A Modest Proposal

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If we intend to turn out not just scholars, but whole people who create

and use knowledge to make a difference, how would we do it? Is

there a teachable moment in the lives of students who want careers in

conservation biology? I believe that there is, and that it most often occurs

between the undergraduate experience and graduate school. At

this point in their development, most young people have a fair grasp

of one or more disciplines but only a vague idea of what they want to

do with their lives. Many have taken a lien on future income to pay

for their undergraduate degree. At that point, however, their choices

generally narrow down to staying in school supported by a combination

of scholarships and loans or employment. But a small minority

goes on to the Peace Corps and other service organizations, often with

illuminating results. Most describe such experiences as life changing,

because of exposure to different cultures, ideas, and particular persons.

The impact of such exposure has little to do with formal learning

and everything to do with coming to see the world through different

eyes. Whether they go on to graduate school or employment,

most have been profoundly deepened by the experience and understand

themselves and the world in ways not otherwise possible.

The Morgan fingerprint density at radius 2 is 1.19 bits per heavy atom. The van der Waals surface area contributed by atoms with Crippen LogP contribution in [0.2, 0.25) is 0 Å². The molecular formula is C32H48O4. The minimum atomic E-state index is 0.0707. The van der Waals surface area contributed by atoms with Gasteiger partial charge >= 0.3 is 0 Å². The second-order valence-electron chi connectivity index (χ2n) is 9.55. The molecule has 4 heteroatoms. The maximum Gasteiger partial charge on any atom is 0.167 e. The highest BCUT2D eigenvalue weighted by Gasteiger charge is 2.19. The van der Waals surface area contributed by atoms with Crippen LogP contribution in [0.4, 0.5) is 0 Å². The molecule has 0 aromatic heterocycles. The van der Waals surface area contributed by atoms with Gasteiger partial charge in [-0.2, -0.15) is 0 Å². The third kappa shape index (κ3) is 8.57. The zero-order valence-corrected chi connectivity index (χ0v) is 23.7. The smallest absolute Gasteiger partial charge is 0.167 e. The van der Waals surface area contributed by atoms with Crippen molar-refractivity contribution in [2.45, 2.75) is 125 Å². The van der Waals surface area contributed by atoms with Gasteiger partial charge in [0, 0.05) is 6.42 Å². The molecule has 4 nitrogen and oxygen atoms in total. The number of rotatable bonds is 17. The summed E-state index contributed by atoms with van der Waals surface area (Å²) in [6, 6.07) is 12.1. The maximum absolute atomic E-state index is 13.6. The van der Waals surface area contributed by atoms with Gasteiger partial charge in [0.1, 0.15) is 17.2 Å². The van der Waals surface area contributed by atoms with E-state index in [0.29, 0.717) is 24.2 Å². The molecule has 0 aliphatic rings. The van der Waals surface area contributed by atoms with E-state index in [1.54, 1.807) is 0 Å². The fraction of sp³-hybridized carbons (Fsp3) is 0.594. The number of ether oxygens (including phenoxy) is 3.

This suggests a possible alternative to the standard academic career

track. The time between undergraduate education and graduate

school is a great and mostly untapped time to influence young people

before they commit to one career or another. What do they need?

More than further exposure to the professoriate, they need exposure

to people doing great things with courage, stamina, and creativity.

They need mentors and role models, and these are most often found

among those actually changing the world. Instead of career planning,

they need a deeper and more vivid concept of what it means to live a

life of service and commitment in what surely will be the most fateful

period in human history. They need a compass to chart a life course

that combines intellect, heart, judgment, and professional skills.

There are a few precedents for this kind of experience, including the

Watson Fellowship program and the Ashoka Network of social entrepreneurs

assembled by Bill Drayton (Bornstein 1998).

I propose that such models be used to develop programs that

broker a mentoring arrangement between undergraduates wanting

careers in conservation and a group of extraordinary practitioners in

the field. Such a program would entail the development of a selection

process to identify applicants; the selection of a group of conservation

practitioners; the creation of an application process that would match

the two; and administration and assessment.